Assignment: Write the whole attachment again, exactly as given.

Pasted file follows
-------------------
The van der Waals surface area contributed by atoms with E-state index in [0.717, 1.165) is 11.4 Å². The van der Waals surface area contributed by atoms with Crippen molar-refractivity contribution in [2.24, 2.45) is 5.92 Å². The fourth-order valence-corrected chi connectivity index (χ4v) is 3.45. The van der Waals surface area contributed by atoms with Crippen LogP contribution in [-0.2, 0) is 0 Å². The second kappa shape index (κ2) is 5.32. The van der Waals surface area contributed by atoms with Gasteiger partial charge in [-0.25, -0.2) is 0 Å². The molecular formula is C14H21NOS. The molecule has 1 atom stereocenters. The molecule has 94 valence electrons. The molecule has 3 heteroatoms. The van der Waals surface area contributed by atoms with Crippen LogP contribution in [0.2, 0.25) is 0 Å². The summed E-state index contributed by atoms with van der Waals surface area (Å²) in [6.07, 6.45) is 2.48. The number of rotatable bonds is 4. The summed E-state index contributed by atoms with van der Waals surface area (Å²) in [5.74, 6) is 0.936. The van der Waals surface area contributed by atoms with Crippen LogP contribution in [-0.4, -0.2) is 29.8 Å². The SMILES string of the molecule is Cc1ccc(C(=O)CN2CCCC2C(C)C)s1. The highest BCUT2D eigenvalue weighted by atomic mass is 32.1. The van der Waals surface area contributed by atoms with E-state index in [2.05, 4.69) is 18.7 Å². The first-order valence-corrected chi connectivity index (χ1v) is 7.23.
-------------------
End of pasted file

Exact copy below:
The van der Waals surface area contributed by atoms with E-state index in [0.717, 1.165) is 11.4 Å². The van der Waals surface area contributed by atoms with Crippen molar-refractivity contribution in [2.24, 2.45) is 5.92 Å². The fourth-order valence-corrected chi connectivity index (χ4v) is 3.45. The van der Waals surface area contributed by atoms with Crippen LogP contribution in [-0.2, 0) is 0 Å². The second kappa shape index (κ2) is 5.32. The van der Waals surface area contributed by atoms with Gasteiger partial charge in [-0.25, -0.2) is 0 Å². The molecular formula is C14H21NOS. The molecule has 1 atom stereocenters. The molecule has 94 valence electrons. The molecule has 3 heteroatoms. The van der Waals surface area contributed by atoms with Crippen LogP contribution in [0.2, 0.25) is 0 Å². The summed E-state index contributed by atoms with van der Waals surface area (Å²) in [6.07, 6.45) is 2.48. The number of rotatable bonds is 4. The summed E-state index contributed by atoms with van der Waals surface area (Å²) in [5.74, 6) is 0.936. The van der Waals surface area contributed by atoms with Crippen LogP contribution in [-0.4, -0.2) is 29.8 Å². The SMILES string of the molecule is Cc1ccc(C(=O)CN2CCCC2C(C)C)s1. The highest BCUT2D eigenvalue weighted by atomic mass is 32.1. The van der Waals surface area contributed by atoms with E-state index in [2.05, 4.69) is 18.7 Å². The first-order valence-corrected chi connectivity index (χ1v) is 7.23.